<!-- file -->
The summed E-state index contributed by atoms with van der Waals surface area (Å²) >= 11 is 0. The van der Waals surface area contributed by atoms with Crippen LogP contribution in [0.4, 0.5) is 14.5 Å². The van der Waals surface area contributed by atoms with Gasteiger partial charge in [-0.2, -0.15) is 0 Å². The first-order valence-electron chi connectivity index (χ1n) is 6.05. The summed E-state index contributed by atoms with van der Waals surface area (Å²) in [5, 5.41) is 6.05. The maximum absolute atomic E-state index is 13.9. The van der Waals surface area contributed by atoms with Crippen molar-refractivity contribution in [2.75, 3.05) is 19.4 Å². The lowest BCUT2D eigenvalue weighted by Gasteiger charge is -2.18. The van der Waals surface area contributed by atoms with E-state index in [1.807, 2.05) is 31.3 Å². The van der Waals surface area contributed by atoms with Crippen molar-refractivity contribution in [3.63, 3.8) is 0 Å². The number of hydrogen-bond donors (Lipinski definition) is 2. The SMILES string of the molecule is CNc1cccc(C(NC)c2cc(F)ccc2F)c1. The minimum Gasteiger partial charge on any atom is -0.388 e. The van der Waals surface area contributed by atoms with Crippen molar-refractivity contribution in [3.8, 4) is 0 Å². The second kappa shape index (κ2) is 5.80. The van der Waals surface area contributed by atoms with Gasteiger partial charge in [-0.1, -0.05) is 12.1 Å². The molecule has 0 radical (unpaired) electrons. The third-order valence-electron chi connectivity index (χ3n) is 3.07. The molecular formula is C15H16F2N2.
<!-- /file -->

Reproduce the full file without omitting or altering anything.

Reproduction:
The summed E-state index contributed by atoms with van der Waals surface area (Å²) >= 11 is 0. The van der Waals surface area contributed by atoms with Crippen LogP contribution in [0.4, 0.5) is 14.5 Å². The van der Waals surface area contributed by atoms with Gasteiger partial charge in [-0.2, -0.15) is 0 Å². The first-order valence-electron chi connectivity index (χ1n) is 6.05. The summed E-state index contributed by atoms with van der Waals surface area (Å²) in [5, 5.41) is 6.05. The maximum absolute atomic E-state index is 13.9. The van der Waals surface area contributed by atoms with Crippen molar-refractivity contribution in [2.75, 3.05) is 19.4 Å². The lowest BCUT2D eigenvalue weighted by Gasteiger charge is -2.18. The van der Waals surface area contributed by atoms with E-state index in [1.807, 2.05) is 31.3 Å². The van der Waals surface area contributed by atoms with Crippen molar-refractivity contribution in [3.63, 3.8) is 0 Å². The number of hydrogen-bond donors (Lipinski definition) is 2. The SMILES string of the molecule is CNc1cccc(C(NC)c2cc(F)ccc2F)c1. The minimum Gasteiger partial charge on any atom is -0.388 e. The van der Waals surface area contributed by atoms with Crippen molar-refractivity contribution in [3.8, 4) is 0 Å². The second kappa shape index (κ2) is 5.80. The van der Waals surface area contributed by atoms with Gasteiger partial charge in [-0.1, -0.05) is 12.1 Å². The molecule has 0 radical (unpaired) electrons. The third-order valence-electron chi connectivity index (χ3n) is 3.07. The molecular formula is C15H16F2N2.